Reader's iBook G3 (750FX) CPU Speed Adjustment Utility (from the 5/28/2004 main site news page. I don't own a 750FX or GX CPU or Mac to test this but see below for reader reports.)
I've written a kernel extension for OS X that makes the Software
Overclocking on IBM 750FX based iBooks pretty simple. Your site
actually gave me the idea in this (June 2002) article:
http://www.xlr8yourmac.com/systems/ibook_2002_overclocking.html (this page), but
it's a lot more complicated now since OS X tries to restore the clock
speed frequently. This actually patches the kernel image in memory and then provides a nice sysctl interface to change speed.
It can be found at http://www.swieskowski.net/icook/ .
Several readers tried Patrick's "iCook" and reported back:
"I tried iCook - and it works very good!
My iBook 600 now runs at 700 with no glitches
(tried stuffing, expanding, compiling large application, gaming...)
Was working at 750 too but freezed after several minutes.
XBench CPU score go up from about 39 to 46 (17% increase).
Best regards, Alexey
"Hi Mike, I overclocked my iBook G3/900 to 1Ghz using the utility. But I don't have a way to make sure it is really running at a higher speed.
The OS still reports 900Mhz. I should probably try to run Xbench to look for
a speed improvement, but I'm not to keen on using Xbench as a benchmarking
utility. Any advice?
he later wrote)
I just did some quick tests with Xbench running my 900Mhz iBook at 800, 900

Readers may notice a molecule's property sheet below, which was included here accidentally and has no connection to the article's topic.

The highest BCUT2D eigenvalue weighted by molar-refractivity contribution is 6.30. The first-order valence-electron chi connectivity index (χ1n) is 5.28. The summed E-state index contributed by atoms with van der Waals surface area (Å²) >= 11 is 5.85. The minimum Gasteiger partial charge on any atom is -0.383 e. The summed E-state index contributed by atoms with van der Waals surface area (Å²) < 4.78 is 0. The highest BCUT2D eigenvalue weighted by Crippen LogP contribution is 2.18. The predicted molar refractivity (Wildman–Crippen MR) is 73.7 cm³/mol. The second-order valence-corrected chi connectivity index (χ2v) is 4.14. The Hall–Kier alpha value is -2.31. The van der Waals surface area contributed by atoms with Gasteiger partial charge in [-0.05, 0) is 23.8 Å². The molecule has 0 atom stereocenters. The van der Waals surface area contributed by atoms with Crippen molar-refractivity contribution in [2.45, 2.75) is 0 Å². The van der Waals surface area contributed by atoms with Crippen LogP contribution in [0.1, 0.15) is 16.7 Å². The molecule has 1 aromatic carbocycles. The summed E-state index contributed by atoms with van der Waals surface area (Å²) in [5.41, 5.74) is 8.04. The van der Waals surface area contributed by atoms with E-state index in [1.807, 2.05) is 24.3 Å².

and 1ghz. I've had the machine set to 1Ghz for the last 2 days and it was
running reliable, or at least I thought it was. Xbench shows a 11% increase
in CPU speed as could be expected going from 900-1000mhz. Some other things
were speed up as well, mostly Quartz Drawing. However at 1Ghz it failed to
complete the OpenGL test. Then I suddenly remembered that when I tried the
Call of Duty demo (just for fun, I know it's hardly playable on my machine)
the display was all wrong (trees being red, drawings were off). Anyway I
think running at 1Ghz breaks OpenGL.
Just tried 1100Mhz for kickers... My machine crashed the moment I hit
'enter'. So there it is. It's seems to work, but I'd prefer to have my
machine running at 900Mhz, because running it at a higher clock speed might
affect the operating life of my iBook. And being a student, that's the last
thing I'd want...
Greetings from the Netherlands,
"I played around with the cpu oc utility, works perfect, you can change
the cpu speed on the fly, I changed the cpu speed while playing a divx
form 800 to 300.
XBench shows significant changes.
I own a G3 800 mhz ibook. When i change the speed to 900 mhz it crashes
so it's more a 'down clock' utility for me :-)
I had a friend with the PL G3/900 Pismo upgrade that often ran it at low CPU speeds to conserve battery life.
"Hi Mike, I tried the software and it seems to work.
I didn't have any trouble installing it and I was able to set my iBook
(900 MHz G3 12" with 10.3.4) to 1 GHz.
Unfortunately after running dnetc for about 15 minutes the Terminal
(where I had dnetc running) unexpectedly quit and trying to launch it
again resulted in a system freeze.
I rebooted and everything was back to normal. I then tried 950 MHz and